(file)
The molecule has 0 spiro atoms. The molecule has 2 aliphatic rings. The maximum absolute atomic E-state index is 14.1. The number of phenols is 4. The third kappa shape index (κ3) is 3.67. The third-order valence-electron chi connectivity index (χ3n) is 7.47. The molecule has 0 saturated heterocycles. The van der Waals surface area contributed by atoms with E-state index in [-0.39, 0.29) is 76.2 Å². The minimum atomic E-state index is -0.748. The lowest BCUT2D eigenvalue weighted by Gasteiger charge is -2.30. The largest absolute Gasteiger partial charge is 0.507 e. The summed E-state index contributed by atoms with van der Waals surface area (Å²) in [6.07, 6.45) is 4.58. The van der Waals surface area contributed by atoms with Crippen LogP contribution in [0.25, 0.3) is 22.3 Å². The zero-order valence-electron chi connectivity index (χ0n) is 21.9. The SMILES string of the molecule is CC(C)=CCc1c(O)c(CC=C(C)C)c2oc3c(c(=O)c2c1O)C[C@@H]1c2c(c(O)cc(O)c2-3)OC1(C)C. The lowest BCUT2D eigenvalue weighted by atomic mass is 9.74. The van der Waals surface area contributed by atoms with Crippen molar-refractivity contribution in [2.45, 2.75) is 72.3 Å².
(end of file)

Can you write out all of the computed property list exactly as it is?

The molecule has 0 spiro atoms. The molecule has 2 aliphatic rings. The maximum absolute atomic E-state index is 14.1. The number of phenols is 4. The third kappa shape index (κ3) is 3.67. The third-order valence-electron chi connectivity index (χ3n) is 7.47. The molecule has 0 saturated heterocycles. The van der Waals surface area contributed by atoms with E-state index in [-0.39, 0.29) is 76.2 Å². The minimum atomic E-state index is -0.748. The lowest BCUT2D eigenvalue weighted by Gasteiger charge is -2.30. The largest absolute Gasteiger partial charge is 0.507 e. The summed E-state index contributed by atoms with van der Waals surface area (Å²) in [6.07, 6.45) is 4.58. The van der Waals surface area contributed by atoms with Crippen LogP contribution in [0.25, 0.3) is 22.3 Å². The zero-order valence-electron chi connectivity index (χ0n) is 21.9. The SMILES string of the molecule is CC(C)=CCc1c(O)c(CC=C(C)C)c2oc3c(c(=O)c2c1O)C[C@@H]1c2c(c(O)cc(O)c2-3)OC1(C)C. The lowest BCUT2D eigenvalue weighted by atomic mass is 9.74. The van der Waals surface area contributed by atoms with Crippen molar-refractivity contribution in [2.45, 2.75) is 72.3 Å².